by Sarah Lynch
I never realised talking about beauty was a problem until college. As soon as you said 'I want to make a beautiful photograph' tutors would cringe. I didn't realise it was an issue until I saw people's reaction. It's quite depressing. But if I look around and see things that are beautiful that's the word I'm going to use. 'Fragile' as well, life is hanging on the edge the entire time. We're so transient we don't exist, we're not there. That would scare the pants off some people but it's a beautiful thing for me.
Before I've even got the studio set up I sketch a lot. My sketches are a notebook of ideas that I translate into photographs. Some things are quite planned and other things are planned, fail, and something else comes after them. I use objects that I am naturally drawn to and enjoy. I collect things from everywhere, randomly. Recently the objects have become more sparse, less significant to my personal history.
For the Paper and Wire diptych, I love the way they are physically; it's the contrast between the paper and wire and the tension that holds them together as objects and then as a diptych. They are made of different materials that react in different ways, they have different histories and life-spans but have been squeezed and reformed and momentarily held into similar shapes. When you look at the ball of wire you know it would feel cold and heavy in your hand, contrasting with the lightness and fragility of the paper. I'm not doing anything clever in manipulating them, the viewer brings with them the knowledge that a gust of wind would lift the paper into the air or could push the wire along clumsily, they both have different journeys but ultimately can unravel and reveal the same thing.
Looking at the Circles, I'm trying to photograph everything without emphasising the individuality of things. We all know that a leaf is one in a million billion leaves that are almost identical. Individually it is incredibly beautiful but it's just one in a continuum of things. We see things individually but they are always part of a greater mass. These are circles that only momentarily define a space in time. The circle contains only the same space that surrounds it, and that space is identifiable only by the circle that is drawn around it. Hopefully shooting the same image with different materials is just exaggerating the point that it's the same every time.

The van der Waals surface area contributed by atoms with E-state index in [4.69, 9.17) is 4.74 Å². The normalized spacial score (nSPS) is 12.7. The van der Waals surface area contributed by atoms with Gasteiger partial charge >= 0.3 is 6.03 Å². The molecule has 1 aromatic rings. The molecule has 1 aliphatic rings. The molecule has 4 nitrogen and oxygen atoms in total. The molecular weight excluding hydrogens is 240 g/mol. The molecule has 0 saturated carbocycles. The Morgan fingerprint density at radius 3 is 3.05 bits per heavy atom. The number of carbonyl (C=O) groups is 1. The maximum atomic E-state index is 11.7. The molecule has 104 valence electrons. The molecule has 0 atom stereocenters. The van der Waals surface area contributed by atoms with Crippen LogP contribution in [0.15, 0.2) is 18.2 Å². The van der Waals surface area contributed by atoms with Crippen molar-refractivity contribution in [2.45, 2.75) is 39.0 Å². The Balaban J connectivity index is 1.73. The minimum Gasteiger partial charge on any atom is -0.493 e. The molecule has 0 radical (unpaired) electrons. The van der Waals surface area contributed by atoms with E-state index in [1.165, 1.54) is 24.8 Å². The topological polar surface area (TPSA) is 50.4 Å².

The glass fragments broke in a haphazard way. Again, it's the objects taking on their own forms and doing their own thing. The Fragments work is different from the Circles but perhaps it's saying a similar thing; You're looking at glass but you're actually seeing reflections. It's trying to point at the transient nature of ourselves and our understanding. The reflections exist only for a brief moment. When the lights go off the reflections disappear and leave no trace. With a change of camera angle the reflections can look solid and distinct but fade out of view in another. The photograph is just recording how, in that moment of time, the light is seen reflecting off two objects. These delicate reflections are so transient that a moment later they appear differently.
I think the photographs have got better and my thought process has got clearer. I've become less obsessed with myself in the world and realised it's the world that's important and not our place in it. Ultimately, the pictures are my thoughts and personal feelings, that's all I can really express. What I am trying to show is that there is no one place that it's coming from. I'm trying to remove the emphasis on individual identity and to communicate that there really is no individual constant self. Admittedly it's a contradiction in terms and ultimately it's fruitless trying to communicate something that removes the individual because when you stand back from it, I'm only communicating what one individual is thinking. It's a dilemma.